Applied Physics B

, 123:168 | Cite as

Cavity ring-down Faraday rotation spectroscopy for oxygen detection

  • Jonas Westberg
  • Gerard Wysocki
Part of the following topical collections:
  1. Field Laser Applications in Industry and Research


A combination of the path length enhancement provided by cavity ring-down spectroscopy together with the selectivity and noise suppression capabilities of Faraday rotation spectroscopy is utilized for highly sensitive detection of oxygen at ~762.3 nm. The system achieves a noise-equivalent rotation angle of 1.3 × 10−9 rad/√Hz, and a trace O2 detection limit of 160 ppb for 100 s of averaging. The technique relies on measurements of the losses in two orthogonal polarization directions simultaneously, whereby an absolute assessment of the magnetically induced polarization rotation can be retrieved, analogous to the absolute absorption measurement provided by stand-alone cavity ring-down spectroscopy. The differential nature of the technique described here eliminates the need for off-resonance decay measurements and thereby allows for efficient shot-to-shot fluctuation suppression. This is especially advantageous when operating the system under measurement conditions that severely affect the non-absorber related losses, such as particulate matter contamination typically present in combustion or open-path applications.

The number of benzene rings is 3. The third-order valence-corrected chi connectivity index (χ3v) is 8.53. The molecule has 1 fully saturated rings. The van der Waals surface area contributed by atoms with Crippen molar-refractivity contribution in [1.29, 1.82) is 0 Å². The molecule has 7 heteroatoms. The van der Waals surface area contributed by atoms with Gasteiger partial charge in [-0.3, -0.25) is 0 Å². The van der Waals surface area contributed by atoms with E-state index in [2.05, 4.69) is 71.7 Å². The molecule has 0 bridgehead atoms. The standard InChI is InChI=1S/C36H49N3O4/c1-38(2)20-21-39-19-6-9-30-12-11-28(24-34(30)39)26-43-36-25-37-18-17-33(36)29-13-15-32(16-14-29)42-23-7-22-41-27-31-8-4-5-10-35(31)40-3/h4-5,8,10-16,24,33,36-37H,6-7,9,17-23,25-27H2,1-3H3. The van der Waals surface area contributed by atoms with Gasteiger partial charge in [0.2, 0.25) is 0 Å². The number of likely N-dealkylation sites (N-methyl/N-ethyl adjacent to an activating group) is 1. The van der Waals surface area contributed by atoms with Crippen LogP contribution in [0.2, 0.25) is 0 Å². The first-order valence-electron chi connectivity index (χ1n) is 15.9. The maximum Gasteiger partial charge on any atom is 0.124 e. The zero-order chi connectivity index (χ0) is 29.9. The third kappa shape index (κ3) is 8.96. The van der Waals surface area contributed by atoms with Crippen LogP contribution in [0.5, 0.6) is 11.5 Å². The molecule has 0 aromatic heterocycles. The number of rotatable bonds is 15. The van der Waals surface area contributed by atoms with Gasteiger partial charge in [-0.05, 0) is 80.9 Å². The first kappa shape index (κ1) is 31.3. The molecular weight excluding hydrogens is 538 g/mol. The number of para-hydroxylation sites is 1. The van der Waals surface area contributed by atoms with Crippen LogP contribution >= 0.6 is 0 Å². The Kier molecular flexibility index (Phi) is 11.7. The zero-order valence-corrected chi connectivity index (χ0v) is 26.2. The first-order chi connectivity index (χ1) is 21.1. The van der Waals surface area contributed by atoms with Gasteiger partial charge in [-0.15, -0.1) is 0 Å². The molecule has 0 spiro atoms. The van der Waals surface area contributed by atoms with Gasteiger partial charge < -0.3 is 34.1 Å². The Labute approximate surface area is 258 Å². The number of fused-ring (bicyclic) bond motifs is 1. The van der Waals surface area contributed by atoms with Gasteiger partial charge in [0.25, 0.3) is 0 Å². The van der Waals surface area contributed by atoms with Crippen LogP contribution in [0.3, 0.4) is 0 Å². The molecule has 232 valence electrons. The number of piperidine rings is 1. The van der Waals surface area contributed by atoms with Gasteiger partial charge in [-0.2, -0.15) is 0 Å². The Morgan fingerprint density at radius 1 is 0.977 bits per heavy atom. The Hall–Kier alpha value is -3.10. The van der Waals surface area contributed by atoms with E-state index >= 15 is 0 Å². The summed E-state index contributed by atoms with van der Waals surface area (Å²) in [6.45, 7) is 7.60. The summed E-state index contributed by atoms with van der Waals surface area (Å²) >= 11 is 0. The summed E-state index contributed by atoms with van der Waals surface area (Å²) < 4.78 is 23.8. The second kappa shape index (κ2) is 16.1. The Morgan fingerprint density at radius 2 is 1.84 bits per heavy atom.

Faraday Rotation Polarization Rotation Magnetic Circular Dichroism Axial Magnetic Field Faraday Effect 
These keywords were added by machine and not by the authors. This process is experimental and the keywords may be updated as the learning algorithm improves.



The authors gratefully acknowledge Marten Beels, Brian Siller, and Helen Waechter at Tiger Optics for useful discussions and insight regarding cavity ring-down spectroscopy. Financial support from the National Science Foundation (NSF) SECO EEC-1347523 Grant and CBET Grant #1507358 is also acknowledged.


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© Springer-Verlag Berlin Heidelberg 2017

Authors and Affiliations

  1. 1.Department of Electrical EngineeringPrinceton UniversityPrincetonUSA

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